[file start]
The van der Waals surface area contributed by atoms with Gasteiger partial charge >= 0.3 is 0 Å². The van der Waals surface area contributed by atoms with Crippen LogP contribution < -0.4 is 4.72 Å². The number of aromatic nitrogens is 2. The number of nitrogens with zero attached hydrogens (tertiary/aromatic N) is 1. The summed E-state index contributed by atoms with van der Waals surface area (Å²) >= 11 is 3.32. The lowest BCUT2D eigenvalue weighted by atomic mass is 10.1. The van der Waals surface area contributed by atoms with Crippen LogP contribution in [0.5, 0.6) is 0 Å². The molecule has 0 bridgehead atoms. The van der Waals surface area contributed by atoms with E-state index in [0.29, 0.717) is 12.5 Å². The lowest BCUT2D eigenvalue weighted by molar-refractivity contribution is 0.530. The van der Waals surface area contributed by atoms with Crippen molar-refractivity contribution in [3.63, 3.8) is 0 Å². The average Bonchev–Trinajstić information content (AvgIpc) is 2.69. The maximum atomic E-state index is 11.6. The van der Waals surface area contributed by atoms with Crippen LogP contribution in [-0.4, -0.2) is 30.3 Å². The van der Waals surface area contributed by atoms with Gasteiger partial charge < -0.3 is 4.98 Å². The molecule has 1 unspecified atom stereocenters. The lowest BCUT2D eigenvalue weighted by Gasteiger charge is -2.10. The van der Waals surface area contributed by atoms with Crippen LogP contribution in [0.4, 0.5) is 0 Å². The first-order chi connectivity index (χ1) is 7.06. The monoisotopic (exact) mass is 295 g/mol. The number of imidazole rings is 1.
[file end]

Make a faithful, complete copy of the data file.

The van der Waals surface area contributed by atoms with Gasteiger partial charge >= 0.3 is 0 Å². The van der Waals surface area contributed by atoms with Crippen LogP contribution < -0.4 is 4.72 Å². The number of aromatic nitrogens is 2. The number of nitrogens with zero attached hydrogens (tertiary/aromatic N) is 1. The summed E-state index contributed by atoms with van der Waals surface area (Å²) >= 11 is 3.32. The lowest BCUT2D eigenvalue weighted by atomic mass is 10.1. The van der Waals surface area contributed by atoms with Crippen LogP contribution in [0.5, 0.6) is 0 Å². The molecule has 0 bridgehead atoms. The van der Waals surface area contributed by atoms with E-state index in [0.29, 0.717) is 12.5 Å². The lowest BCUT2D eigenvalue weighted by molar-refractivity contribution is 0.530. The van der Waals surface area contributed by atoms with Crippen molar-refractivity contribution in [3.63, 3.8) is 0 Å². The average Bonchev–Trinajstić information content (AvgIpc) is 2.69. The maximum atomic E-state index is 11.6. The van der Waals surface area contributed by atoms with Crippen LogP contribution in [-0.4, -0.2) is 30.3 Å². The van der Waals surface area contributed by atoms with Gasteiger partial charge < -0.3 is 4.98 Å². The molecule has 1 unspecified atom stereocenters. The lowest BCUT2D eigenvalue weighted by Gasteiger charge is -2.10. The van der Waals surface area contributed by atoms with Crippen LogP contribution in [0.4, 0.5) is 0 Å². The first-order chi connectivity index (χ1) is 7.06. The monoisotopic (exact) mass is 295 g/mol. The number of imidazole rings is 1.